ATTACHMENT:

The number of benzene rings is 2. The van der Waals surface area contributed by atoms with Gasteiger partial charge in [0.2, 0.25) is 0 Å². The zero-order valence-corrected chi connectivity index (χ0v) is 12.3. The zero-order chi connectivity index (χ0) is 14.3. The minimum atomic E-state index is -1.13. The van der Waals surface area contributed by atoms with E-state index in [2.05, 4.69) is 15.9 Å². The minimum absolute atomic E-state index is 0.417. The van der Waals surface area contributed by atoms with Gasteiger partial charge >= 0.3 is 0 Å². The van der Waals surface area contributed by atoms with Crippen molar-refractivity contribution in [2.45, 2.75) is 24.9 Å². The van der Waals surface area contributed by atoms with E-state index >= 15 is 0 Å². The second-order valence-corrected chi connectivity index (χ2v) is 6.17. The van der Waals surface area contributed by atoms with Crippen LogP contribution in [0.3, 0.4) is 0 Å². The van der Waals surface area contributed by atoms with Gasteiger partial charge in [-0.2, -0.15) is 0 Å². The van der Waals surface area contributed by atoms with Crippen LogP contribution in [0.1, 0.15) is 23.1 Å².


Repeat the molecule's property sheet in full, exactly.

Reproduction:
The number of benzene rings is 2. The van der Waals surface area contributed by atoms with Gasteiger partial charge in [0.2, 0.25) is 0 Å². The zero-order valence-corrected chi connectivity index (χ0v) is 12.3. The zero-order chi connectivity index (χ0) is 14.3. The minimum atomic E-state index is -1.13. The van der Waals surface area contributed by atoms with E-state index in [2.05, 4.69) is 15.9 Å². The minimum absolute atomic E-state index is 0.417. The van der Waals surface area contributed by atoms with Gasteiger partial charge >= 0.3 is 0 Å². The van der Waals surface area contributed by atoms with Crippen molar-refractivity contribution in [2.45, 2.75) is 24.9 Å². The van der Waals surface area contributed by atoms with E-state index >= 15 is 0 Å². The second-order valence-corrected chi connectivity index (χ2v) is 6.17. The van der Waals surface area contributed by atoms with Crippen LogP contribution in [0.3, 0.4) is 0 Å². The van der Waals surface area contributed by atoms with Gasteiger partial charge in [-0.2, -0.15) is 0 Å². The van der Waals surface area contributed by atoms with Crippen LogP contribution in [0.1, 0.15) is 23.1 Å².